One example would be when the alimony recipient’s live-in partner pays 100% of the couple’s expenses, and the alimony recipient asks their children to hide their lifestyle from the alimony payer. So, everything is always kept secret, and the children are caught in the middle.
If the alimony payer does find out, the payer can file a motion in court and attempt to reduce alimony payments (because the needs of the alimony recipient have now decreased).
Historically, alimony recipients have almost always been women serving in the home. However, in today’s world there are a greater number of alimony payers that are women.
In one case, the wife, who is dentist, is paying her ex-husband (who has an MBA) permanent alimony in the amount of $10,000 per month.
In the above example, it is quite obvious why the ex-husband does not work and does not search for a job; for if he did, the alimony he receives might be reduced, or even stopped.
Florida law does not provide a rehabilitative plan for alimony recipients.
So, judges do not consider granting time for the alimony recipient to get off the alimony train – find a job, go back to school, or generate income of any kind.
Under Florida alimony law, there is absolutely no incentive whatsoever for an alimony recipient to do anything that would generate revenue or income of his/her own.
Recipients just become part of the welfare state, collecting their alimony checks.
Additionally, since Florida alimony law is so unclear, judges (who make about $150,000.00 annually) can do just about anything they want to alimony payers who make a lot more than the judges themselves do – even when Florida law specifically spells out what they should do.
For example, when an alimony payer filed an appeal against a trial judge’s order and won, and the case was brought back to the trial court to make a ruling in line with the appellate court’s order, the lower (trial) court judge simply ignored the appellate court’s mandate, and continued on the same path it was previously on.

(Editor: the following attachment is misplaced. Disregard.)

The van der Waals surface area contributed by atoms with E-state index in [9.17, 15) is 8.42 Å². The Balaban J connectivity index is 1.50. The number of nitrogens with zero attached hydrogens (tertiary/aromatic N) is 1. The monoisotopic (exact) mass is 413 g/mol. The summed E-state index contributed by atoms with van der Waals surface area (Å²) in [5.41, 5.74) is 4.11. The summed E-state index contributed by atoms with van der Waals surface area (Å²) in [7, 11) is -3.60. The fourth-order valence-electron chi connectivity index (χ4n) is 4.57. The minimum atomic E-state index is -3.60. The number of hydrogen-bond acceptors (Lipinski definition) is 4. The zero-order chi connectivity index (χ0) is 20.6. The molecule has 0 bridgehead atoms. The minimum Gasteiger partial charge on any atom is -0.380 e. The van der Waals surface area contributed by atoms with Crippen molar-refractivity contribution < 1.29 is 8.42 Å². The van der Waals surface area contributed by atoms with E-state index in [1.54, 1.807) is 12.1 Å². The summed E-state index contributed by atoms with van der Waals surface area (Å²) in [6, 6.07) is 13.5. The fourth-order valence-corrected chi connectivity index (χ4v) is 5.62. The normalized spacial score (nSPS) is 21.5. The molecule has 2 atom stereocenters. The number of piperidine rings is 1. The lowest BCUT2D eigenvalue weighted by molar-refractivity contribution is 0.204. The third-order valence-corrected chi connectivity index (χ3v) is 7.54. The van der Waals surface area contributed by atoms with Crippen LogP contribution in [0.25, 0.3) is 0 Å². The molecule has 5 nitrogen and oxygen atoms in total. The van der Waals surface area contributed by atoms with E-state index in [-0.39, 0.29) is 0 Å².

You can imagine that if an attorney speaks out about a judge’s inappropriateness in any way to the Florida Bar, or speaks directly to the judge, the attorney and the attorney’s future clients are in for uphill battles.
To date, Governor Scott has been sensitive to his Republican base of women, feminists, and the Florida Bar, making sure that new legislation does not reduce their member’s alimony litigation and billable hours.
But, what about the citizen’s representation in Tallahassee – as the Florida House and Senate have already passed an alimony reform bill once before, and Governor Scott vetoed it?
Well, Governor Scott, it’s up to you, again – as young couples, alimony recipients, and alimony payers ask, WHY WOULD ANYONE GET MARRIED IN FLORIDA?
Will you sign the Alimony Reform Bill of 2016, which is sitting on your desk, to provide much needed relief for Florida families, or will you again bow to special interest groups such as the Florida Bar?
The citizens of Florida are waiting.
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Contact Person: Chuck Communicare